What an honour to be name-checked in Charli’s post introducing the latest flash fiction challenge on rethinking the hero’s journey. Having been obsessed with my reservations about this story structure in the past, and equally obsessed with recording random ideas for the blog, I went to my drafts folder to look for something I could revise. Step forward Unheroic characters, grief, ambivalence and mourning. Right, okay? Except I find I’m no longer so obsessed. Never mind, some of what I dictated so earnestly a couple of years ago can be salvaged.
These two recent rereads focus on older characters who have been diminished by their culture’s punitive attitudes to their sexuality. In the first, a contemporary Londoner has hidden his love for his closest friend on account of the Caribbean community’s homophobia. In the second, a woman has been ostracised in twentieth-century Ireland because of the misogyny and genophobia among the powerful Catholic clergy. Yet a degree of redemption is offered to the characters, albeit late in life.
These two novels are about women over forty for whom life has lost its sparkle, partly due to marital infidelity and an empty nest. The first is a nuanced portrayal of contemporary middle age, set in Paris; the second is a shallow glimpse at widowhood and fear of ageing, set in the 1980s on England’s south coast.
Salina roams aimlessly through the desert, sequentially accompanied by each of her three sons. Harold is physically and mentally unprepared for his epic journey, although he does have a specific destination in sight. Salina’s story unfolds in a newly-published novella, translated from the French; Harold’s in a deceptively light bestseller, published in 2012.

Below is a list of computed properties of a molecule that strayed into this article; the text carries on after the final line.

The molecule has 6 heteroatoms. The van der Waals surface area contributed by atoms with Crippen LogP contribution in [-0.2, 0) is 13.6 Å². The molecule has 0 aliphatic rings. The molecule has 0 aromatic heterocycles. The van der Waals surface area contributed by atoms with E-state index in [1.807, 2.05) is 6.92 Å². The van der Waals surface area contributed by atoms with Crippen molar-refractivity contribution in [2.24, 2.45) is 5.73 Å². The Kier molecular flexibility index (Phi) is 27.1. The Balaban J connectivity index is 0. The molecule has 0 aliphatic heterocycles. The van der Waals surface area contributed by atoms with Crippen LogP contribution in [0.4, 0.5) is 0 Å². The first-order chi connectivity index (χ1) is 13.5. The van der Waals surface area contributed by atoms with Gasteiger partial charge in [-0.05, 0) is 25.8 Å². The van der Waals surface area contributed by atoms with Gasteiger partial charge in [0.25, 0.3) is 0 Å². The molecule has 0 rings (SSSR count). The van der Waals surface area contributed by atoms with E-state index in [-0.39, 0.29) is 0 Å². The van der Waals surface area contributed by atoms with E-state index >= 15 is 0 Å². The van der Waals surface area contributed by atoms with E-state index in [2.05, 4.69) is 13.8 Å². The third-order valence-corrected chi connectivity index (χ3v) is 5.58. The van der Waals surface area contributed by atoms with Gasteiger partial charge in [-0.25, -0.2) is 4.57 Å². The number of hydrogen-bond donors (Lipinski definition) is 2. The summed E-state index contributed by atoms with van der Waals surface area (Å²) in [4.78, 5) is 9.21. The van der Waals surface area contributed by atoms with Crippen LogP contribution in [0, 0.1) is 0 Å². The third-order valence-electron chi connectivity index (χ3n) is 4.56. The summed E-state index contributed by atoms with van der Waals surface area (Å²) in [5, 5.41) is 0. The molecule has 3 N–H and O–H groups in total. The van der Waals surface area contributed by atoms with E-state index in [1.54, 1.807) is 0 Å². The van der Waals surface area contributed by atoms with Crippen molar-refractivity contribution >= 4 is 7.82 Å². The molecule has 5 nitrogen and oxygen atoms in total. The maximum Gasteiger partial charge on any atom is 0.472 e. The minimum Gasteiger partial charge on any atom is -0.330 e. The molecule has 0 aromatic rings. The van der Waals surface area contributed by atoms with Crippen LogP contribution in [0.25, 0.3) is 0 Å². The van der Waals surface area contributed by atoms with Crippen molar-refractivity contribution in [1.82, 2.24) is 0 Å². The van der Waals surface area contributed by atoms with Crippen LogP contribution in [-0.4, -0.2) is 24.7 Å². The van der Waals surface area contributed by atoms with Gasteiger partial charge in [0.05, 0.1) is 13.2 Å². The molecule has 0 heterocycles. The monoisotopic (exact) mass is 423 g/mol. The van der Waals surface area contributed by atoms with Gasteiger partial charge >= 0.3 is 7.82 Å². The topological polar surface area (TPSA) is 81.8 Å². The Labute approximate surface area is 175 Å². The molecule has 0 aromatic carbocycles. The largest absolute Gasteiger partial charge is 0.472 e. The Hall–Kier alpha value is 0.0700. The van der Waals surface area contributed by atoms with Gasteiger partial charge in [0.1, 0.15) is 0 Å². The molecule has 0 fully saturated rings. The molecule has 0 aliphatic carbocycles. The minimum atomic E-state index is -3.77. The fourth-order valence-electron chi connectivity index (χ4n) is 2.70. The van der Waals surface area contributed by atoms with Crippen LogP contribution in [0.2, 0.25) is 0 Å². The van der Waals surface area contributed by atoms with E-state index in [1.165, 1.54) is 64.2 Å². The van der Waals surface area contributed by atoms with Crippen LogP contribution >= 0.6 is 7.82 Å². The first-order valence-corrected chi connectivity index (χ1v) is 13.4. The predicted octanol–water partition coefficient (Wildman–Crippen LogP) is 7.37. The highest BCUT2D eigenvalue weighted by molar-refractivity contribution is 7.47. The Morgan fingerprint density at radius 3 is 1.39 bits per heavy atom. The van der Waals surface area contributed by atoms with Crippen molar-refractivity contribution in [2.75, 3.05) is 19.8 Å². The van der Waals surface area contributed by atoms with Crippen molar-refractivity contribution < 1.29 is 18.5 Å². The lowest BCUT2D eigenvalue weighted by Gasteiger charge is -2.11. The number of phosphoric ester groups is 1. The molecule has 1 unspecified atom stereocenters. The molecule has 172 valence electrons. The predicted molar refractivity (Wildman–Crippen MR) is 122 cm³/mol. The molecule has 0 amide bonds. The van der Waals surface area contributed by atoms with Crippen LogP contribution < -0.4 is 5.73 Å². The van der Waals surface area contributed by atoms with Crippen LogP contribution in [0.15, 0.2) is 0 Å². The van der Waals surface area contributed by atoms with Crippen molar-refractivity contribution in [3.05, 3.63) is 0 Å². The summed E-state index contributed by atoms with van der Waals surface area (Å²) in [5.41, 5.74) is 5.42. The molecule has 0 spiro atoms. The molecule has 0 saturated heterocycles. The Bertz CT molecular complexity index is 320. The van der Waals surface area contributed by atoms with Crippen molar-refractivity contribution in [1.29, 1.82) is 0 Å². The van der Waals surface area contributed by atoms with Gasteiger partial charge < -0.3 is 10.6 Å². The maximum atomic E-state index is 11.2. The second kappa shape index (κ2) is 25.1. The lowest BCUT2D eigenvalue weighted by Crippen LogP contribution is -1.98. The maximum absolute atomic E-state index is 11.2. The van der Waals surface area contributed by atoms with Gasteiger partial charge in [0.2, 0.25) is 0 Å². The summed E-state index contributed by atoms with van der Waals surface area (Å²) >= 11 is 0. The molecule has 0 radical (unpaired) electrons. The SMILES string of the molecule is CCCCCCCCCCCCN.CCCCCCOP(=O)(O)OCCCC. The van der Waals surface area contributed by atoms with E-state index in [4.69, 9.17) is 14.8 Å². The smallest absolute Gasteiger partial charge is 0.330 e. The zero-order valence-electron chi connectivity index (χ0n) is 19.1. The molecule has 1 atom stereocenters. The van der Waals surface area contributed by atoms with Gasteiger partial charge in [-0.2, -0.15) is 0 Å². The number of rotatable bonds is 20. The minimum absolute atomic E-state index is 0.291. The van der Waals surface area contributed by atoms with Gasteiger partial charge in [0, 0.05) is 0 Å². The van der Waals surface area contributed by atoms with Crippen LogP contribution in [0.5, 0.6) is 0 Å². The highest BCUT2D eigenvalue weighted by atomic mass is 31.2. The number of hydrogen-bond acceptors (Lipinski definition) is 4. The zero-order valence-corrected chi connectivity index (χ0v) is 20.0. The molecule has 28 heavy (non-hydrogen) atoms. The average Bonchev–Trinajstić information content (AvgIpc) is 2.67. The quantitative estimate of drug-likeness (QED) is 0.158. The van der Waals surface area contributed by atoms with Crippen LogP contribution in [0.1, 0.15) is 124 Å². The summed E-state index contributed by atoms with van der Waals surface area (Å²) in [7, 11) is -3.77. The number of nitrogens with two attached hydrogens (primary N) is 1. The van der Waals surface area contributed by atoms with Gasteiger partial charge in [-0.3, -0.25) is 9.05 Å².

I’m sharing my reflections on these recent reads about the aftermath of a family tragedy, the first set in 1970s rural England and the second in contemporary Alabama. Both are by women writers whose previous novels I’ve loved and I’m delighted to say they didn’t disappoint.
I’ve been reading about fictional male vulnerability in this contemporary translation and this classic from seven decades ago. In the latter, a man has lost his infant son in Nazi-occupied France. Although he’s had an easier war in England, he’s almost as lost as the child. In the other, a family flees poverty in Russia, ostensibly in the hope of better health care for an orphaned boy. But perhaps it’s not him, but his grandparents, who need help most.
Here we have two highly successful mid-twentieth century novels with hospital settings. The first is a comedy of manners only partly set on a medical ward for older women in a London hospital; the second is an exuberant but ultimately devastating portrayal of an Oregon State medical hospital. What’s it like to read/reread them during pandemic six decades after they first hit the shelves?
It was good to read these two American novels about Black gay men, especially during LGBT history month: the second set in 19th-century Mississippi and an unnamed part of Africa; the first set in contemporary Texas and Japan.
Both these recent reads have complex family dynamics at the centre, while addressing wider political issues in very different ways. In the first, we follow a middle-class Asian family forced to migrate from Uganda to Britain on the whim of a tin-pot dictator; in the second, three siblings re-enact their childhood rivalries around their mother’s deathbed as bushfires envelop their country and the world colludes in its own extinction.